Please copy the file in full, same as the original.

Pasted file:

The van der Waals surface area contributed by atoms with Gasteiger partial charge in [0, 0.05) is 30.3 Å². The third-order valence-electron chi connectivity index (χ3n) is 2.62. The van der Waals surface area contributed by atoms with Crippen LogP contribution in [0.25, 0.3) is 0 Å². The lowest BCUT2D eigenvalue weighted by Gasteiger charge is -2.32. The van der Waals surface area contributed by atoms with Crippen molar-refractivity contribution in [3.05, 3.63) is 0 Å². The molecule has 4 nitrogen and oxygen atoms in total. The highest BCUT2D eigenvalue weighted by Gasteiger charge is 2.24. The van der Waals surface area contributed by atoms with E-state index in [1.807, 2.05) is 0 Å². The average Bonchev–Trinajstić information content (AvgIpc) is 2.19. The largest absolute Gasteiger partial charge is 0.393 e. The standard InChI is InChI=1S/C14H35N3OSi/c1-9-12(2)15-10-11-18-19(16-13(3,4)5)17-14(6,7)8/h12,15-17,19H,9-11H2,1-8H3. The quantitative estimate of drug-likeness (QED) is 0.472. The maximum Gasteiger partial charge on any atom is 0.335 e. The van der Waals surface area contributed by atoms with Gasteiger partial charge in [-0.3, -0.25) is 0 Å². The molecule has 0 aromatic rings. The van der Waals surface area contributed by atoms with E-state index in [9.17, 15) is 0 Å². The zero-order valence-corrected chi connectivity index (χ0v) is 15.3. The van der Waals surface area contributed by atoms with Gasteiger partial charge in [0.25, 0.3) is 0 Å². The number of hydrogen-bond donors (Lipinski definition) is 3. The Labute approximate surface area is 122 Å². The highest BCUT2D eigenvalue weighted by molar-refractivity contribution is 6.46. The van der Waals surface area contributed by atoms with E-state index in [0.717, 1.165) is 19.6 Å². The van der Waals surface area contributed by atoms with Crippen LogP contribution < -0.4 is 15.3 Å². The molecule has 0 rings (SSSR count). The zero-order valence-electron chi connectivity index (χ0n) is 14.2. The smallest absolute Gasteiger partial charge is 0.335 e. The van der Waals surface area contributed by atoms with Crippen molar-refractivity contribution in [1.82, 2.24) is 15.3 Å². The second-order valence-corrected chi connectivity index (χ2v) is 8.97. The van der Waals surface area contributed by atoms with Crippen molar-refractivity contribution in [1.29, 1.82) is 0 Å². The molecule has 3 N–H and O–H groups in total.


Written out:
The van der Waals surface area contributed by atoms with Gasteiger partial charge in [0, 0.05) is 30.3 Å². The third-order valence-electron chi connectivity index (χ3n) is 2.62. The van der Waals surface area contributed by atoms with Crippen LogP contribution in [0.25, 0.3) is 0 Å². The lowest BCUT2D eigenvalue weighted by Gasteiger charge is -2.32. The van der Waals surface area contributed by atoms with Crippen molar-refractivity contribution in [3.05, 3.63) is 0 Å². The molecule has 4 nitrogen and oxygen atoms in total. The highest BCUT2D eigenvalue weighted by Gasteiger charge is 2.24. The van der Waals surface area contributed by atoms with E-state index in [1.807, 2.05) is 0 Å². The average Bonchev–Trinajstić information content (AvgIpc) is 2.19. The largest absolute Gasteiger partial charge is 0.393 e. The standard InChI is InChI=1S/C14H35N3OSi/c1-9-12(2)15-10-11-18-19(16-13(3,4)5)17-14(6,7)8/h12,15-17,19H,9-11H2,1-8H3. The quantitative estimate of drug-likeness (QED) is 0.472. The maximum Gasteiger partial charge on any atom is 0.335 e. The van der Waals surface area contributed by atoms with Gasteiger partial charge in [-0.3, -0.25) is 0 Å². The molecule has 0 aromatic rings. The van der Waals surface area contributed by atoms with E-state index in [9.17, 15) is 0 Å². The zero-order valence-corrected chi connectivity index (χ0v) is 15.3. The van der Waals surface area contributed by atoms with Gasteiger partial charge in [0.25, 0.3) is 0 Å². The number of hydrogen-bond donors (Lipinski definition) is 3. The Labute approximate surface area is 122 Å². The highest BCUT2D eigenvalue weighted by molar-refractivity contribution is 6.46. The van der Waals surface area contributed by atoms with E-state index in [0.717, 1.165) is 19.6 Å². The van der Waals surface area contributed by atoms with Crippen LogP contribution < -0.4 is 15.3 Å². The molecule has 0 rings (SSSR count). The zero-order valence-electron chi connectivity index (χ0n) is 14.2. The smallest absolute Gasteiger partial charge is 0.335 e. The van der Waals surface area contributed by atoms with Crippen molar-refractivity contribution in [1.82, 2.24) is 15.3 Å². The second-order valence-corrected chi connectivity index (χ2v) is 8.97. The van der Waals surface area contributed by atoms with Crippen molar-refractivity contribution in [1.29, 1.82) is 0 Å². The molecule has 3 N–H and O–H groups in total.